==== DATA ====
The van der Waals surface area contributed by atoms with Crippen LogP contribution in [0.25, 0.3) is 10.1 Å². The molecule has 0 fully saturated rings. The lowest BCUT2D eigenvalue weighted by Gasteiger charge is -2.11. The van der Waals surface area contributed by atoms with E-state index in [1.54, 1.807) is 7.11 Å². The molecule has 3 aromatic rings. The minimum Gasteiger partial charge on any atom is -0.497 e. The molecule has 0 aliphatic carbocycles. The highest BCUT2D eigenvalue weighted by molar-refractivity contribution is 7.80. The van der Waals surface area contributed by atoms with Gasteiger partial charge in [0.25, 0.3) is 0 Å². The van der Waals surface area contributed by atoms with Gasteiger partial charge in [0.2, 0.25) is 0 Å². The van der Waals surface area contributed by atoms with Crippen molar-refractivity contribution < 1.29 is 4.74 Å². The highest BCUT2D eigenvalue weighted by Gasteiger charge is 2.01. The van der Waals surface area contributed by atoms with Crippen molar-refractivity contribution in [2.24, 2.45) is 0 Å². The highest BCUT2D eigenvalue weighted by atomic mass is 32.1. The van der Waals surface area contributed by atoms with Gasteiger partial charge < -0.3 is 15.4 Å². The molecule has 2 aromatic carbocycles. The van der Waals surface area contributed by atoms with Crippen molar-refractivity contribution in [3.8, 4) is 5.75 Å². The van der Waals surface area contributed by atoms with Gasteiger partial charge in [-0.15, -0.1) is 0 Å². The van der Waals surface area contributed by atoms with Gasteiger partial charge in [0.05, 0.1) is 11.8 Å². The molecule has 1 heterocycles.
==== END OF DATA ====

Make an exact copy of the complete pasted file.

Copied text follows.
The van der Waals surface area contributed by atoms with Crippen LogP contribution in [0.25, 0.3) is 10.1 Å². The molecule has 0 fully saturated rings. The lowest BCUT2D eigenvalue weighted by Gasteiger charge is -2.11. The van der Waals surface area contributed by atoms with E-state index in [1.54, 1.807) is 7.11 Å². The molecule has 3 aromatic rings. The minimum Gasteiger partial charge on any atom is -0.497 e. The molecule has 0 aliphatic carbocycles. The highest BCUT2D eigenvalue weighted by molar-refractivity contribution is 7.80. The van der Waals surface area contributed by atoms with Gasteiger partial charge in [0.25, 0.3) is 0 Å². The van der Waals surface area contributed by atoms with Gasteiger partial charge in [0.2, 0.25) is 0 Å². The van der Waals surface area contributed by atoms with Crippen molar-refractivity contribution < 1.29 is 4.74 Å². The highest BCUT2D eigenvalue weighted by Gasteiger charge is 2.01. The van der Waals surface area contributed by atoms with Crippen molar-refractivity contribution in [2.24, 2.45) is 0 Å². The highest BCUT2D eigenvalue weighted by atomic mass is 32.1. The van der Waals surface area contributed by atoms with Gasteiger partial charge < -0.3 is 15.4 Å². The molecule has 2 aromatic carbocycles. The van der Waals surface area contributed by atoms with Crippen molar-refractivity contribution in [3.8, 4) is 5.75 Å². The van der Waals surface area contributed by atoms with Gasteiger partial charge in [-0.15, -0.1) is 0 Å². The van der Waals surface area contributed by atoms with Gasteiger partial charge in [0.05, 0.1) is 11.8 Å². The molecule has 1 heterocycles.